Many of my constituents, particularly though not exclusively those from Croydon's Tamil community, were concerned about the Prime Minister's decision to attend the Commonwealth Heads of Government meeting in Sri Lanka, given the human rights record of the Sri Lankan Government. I can understand that concern, but in the event he was true to his word: he promised that he would visit the north of the country and that he would use the visit to hold the Sri Lankan Government to account and that is exactly what he did.
Here's what he had to say to the House of Commons today:
The last Government agreed, late in 2009, to hold the 2013 Commonwealth meeting in Sri Lanka. That was not my decision, but I was determined to use the presence of the Commonwealth and my own visit to shine a global spotlight on the situation there and that is exactly what I did. I became the first foreign leader to visit the north of the country since independence in 1948 and, by taking the media with me, I gave the local population the chance to be heard by an international audience.
I met the new provincial Chief Minister from the Tamil National Alliance, who was elected in a vote that happened only because of the spotlight of the Commonwealth meeting. I took our journalists to meet the incredibly brave Tamil journalists at the Uthayan newspaper in Jaffna, many of whom have seen their colleagues killed and who have themselves been beaten and intimidated. I met and heard from displaced people desperately wanting to return to their homes and their livelihoods. And as part of our support for reconciliation efforts across the country, I announced an additional £2.1 million to support de-mining work in parts of the north, including the locations of some of the most chilling scenes from Channel 4’s “No Fire Zone” documentary.
When I met President Rajapaksa, I pressed for credible, transparent and independent investigations into alleged war crimes and I made it clear to him that, if those investigations were not begun properly by March, I would use our position on the United Nations Human Rights Council to work with the UN Human Rights Commissioner and call for an international inquiry. No one wants to return to the days of the Tamil Tigers and the disgusting and brutal things that they did. We should also show proper respect for the fact that Sri Lanka suffered almost three decades of bloody civil conflict and that recovery and reconciliation take time. But I made it clear to President Rajapaksa that he now has a real opportunity, through magnanimity and reform, to build a successful, inclusive and prosperous future for his country, working in partnership with the newly elected Chief Minister of the Northern Province. I very much hope that he seizes that opportunity.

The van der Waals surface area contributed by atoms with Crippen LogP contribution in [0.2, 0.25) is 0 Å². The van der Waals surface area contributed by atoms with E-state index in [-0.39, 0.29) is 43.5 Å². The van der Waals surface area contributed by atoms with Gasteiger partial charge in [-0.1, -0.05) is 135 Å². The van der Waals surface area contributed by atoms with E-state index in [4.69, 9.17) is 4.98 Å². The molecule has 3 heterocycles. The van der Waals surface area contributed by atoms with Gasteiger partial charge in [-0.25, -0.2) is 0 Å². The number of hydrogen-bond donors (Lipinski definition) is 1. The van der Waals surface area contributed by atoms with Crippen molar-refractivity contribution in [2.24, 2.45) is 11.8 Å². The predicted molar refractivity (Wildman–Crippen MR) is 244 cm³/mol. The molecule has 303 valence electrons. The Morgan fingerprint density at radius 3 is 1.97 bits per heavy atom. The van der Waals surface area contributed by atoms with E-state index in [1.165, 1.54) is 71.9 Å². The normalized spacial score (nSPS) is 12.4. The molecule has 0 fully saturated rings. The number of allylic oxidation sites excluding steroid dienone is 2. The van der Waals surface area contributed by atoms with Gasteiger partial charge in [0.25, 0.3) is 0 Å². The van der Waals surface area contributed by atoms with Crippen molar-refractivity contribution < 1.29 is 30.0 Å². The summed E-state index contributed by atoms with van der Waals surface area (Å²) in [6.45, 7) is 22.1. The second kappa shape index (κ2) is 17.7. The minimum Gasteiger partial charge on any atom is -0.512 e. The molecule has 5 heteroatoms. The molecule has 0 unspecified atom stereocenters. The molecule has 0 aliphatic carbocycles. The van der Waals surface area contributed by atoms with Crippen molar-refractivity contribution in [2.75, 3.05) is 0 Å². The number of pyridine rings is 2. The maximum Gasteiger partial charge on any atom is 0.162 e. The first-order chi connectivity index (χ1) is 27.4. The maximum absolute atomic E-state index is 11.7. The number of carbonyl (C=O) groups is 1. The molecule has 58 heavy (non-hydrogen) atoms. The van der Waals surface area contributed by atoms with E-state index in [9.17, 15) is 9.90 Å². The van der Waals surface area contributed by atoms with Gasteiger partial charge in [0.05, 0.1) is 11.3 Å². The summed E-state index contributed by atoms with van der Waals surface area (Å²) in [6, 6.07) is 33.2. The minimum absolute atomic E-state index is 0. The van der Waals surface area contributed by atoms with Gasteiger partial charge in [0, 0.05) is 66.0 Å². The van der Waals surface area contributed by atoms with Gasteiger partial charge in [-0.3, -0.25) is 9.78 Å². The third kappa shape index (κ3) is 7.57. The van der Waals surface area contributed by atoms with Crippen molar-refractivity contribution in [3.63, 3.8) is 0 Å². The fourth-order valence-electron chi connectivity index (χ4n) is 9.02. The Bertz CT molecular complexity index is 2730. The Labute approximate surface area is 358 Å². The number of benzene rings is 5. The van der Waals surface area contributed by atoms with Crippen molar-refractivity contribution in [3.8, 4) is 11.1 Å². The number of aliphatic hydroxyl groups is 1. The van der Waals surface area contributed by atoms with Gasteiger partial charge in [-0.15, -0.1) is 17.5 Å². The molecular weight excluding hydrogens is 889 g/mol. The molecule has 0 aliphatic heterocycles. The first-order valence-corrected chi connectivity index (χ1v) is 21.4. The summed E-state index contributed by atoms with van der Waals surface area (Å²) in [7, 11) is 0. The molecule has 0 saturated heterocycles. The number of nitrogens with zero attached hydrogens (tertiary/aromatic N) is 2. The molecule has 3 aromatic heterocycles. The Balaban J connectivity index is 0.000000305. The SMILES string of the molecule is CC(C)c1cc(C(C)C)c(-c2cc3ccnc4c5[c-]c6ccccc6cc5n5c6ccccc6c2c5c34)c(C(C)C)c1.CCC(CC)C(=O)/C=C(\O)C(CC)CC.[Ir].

Sri Lanka has suffered an appalling civil war - and then of course suffered all over again from the 2004 tsunami; but it is an extraordinary and beautiful country with enormous potential. Achieving that potential is all about reconciliation. It is about bringing justice, closure and healing to the country, which now has the chance, if it takes it, of a much brighter future. That will happen only by dealing with these issues and not ignoring them.
I had a choice at this summit: to stay away and allow President Rajapaksa to set the agenda he wanted; or to go and shape the agenda by advancing our interests with our Commonwealth partners and shining a spotlight on the international concerns about Sri Lanka. I chose to go and stand up for our values and to do all I could to advance them. I believe that that was the right decision for Sri Lanka, for the Commonwealth and for Britain".